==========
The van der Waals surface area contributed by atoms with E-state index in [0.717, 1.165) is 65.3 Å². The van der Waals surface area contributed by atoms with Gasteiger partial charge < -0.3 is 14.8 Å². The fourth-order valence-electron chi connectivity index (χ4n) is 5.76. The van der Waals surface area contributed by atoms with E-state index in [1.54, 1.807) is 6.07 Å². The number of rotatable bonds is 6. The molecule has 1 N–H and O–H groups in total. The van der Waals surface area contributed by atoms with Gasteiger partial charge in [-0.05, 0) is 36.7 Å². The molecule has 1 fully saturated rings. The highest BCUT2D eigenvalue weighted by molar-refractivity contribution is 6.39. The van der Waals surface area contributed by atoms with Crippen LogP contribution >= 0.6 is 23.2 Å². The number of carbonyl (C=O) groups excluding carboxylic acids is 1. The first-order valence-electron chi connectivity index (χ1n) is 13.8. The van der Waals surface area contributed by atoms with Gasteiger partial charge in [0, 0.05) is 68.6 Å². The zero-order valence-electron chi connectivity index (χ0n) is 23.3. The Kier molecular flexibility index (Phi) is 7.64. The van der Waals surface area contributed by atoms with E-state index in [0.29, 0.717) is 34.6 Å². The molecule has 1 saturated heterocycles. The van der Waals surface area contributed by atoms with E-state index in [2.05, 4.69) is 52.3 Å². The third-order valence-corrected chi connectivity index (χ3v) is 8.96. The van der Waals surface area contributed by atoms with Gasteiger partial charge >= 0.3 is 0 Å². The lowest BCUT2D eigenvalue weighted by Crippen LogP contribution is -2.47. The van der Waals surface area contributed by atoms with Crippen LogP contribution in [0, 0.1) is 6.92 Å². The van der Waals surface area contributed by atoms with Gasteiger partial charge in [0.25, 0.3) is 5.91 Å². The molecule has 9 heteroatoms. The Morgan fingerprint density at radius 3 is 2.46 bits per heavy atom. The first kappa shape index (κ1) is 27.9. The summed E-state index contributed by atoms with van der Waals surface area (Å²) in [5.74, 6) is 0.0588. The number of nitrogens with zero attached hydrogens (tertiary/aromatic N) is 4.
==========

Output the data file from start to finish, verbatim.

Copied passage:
The van der Waals surface area contributed by atoms with E-state index in [0.717, 1.165) is 65.3 Å². The van der Waals surface area contributed by atoms with Gasteiger partial charge < -0.3 is 14.8 Å². The fourth-order valence-electron chi connectivity index (χ4n) is 5.76. The van der Waals surface area contributed by atoms with E-state index in [1.54, 1.807) is 6.07 Å². The number of rotatable bonds is 6. The molecule has 1 N–H and O–H groups in total. The van der Waals surface area contributed by atoms with Gasteiger partial charge in [-0.05, 0) is 36.7 Å². The molecule has 1 fully saturated rings. The highest BCUT2D eigenvalue weighted by molar-refractivity contribution is 6.39. The van der Waals surface area contributed by atoms with Crippen LogP contribution >= 0.6 is 23.2 Å². The number of carbonyl (C=O) groups excluding carboxylic acids is 1. The first-order valence-electron chi connectivity index (χ1n) is 13.8. The van der Waals surface area contributed by atoms with Gasteiger partial charge in [0, 0.05) is 68.6 Å². The zero-order valence-electron chi connectivity index (χ0n) is 23.3. The Kier molecular flexibility index (Phi) is 7.64. The van der Waals surface area contributed by atoms with E-state index in [0.29, 0.717) is 34.6 Å². The molecule has 1 saturated heterocycles. The van der Waals surface area contributed by atoms with E-state index in [2.05, 4.69) is 52.3 Å². The third-order valence-corrected chi connectivity index (χ3v) is 8.96. The van der Waals surface area contributed by atoms with Gasteiger partial charge >= 0.3 is 0 Å². The lowest BCUT2D eigenvalue weighted by Crippen LogP contribution is -2.47. The van der Waals surface area contributed by atoms with Crippen LogP contribution in [0, 0.1) is 6.92 Å². The van der Waals surface area contributed by atoms with Gasteiger partial charge in [0.25, 0.3) is 5.91 Å². The molecule has 9 heteroatoms. The Morgan fingerprint density at radius 3 is 2.46 bits per heavy atom. The first kappa shape index (κ1) is 27.9. The summed E-state index contributed by atoms with van der Waals surface area (Å²) in [5.74, 6) is 0.0588. The number of nitrogens with zero attached hydrogens (tertiary/aromatic N) is 4.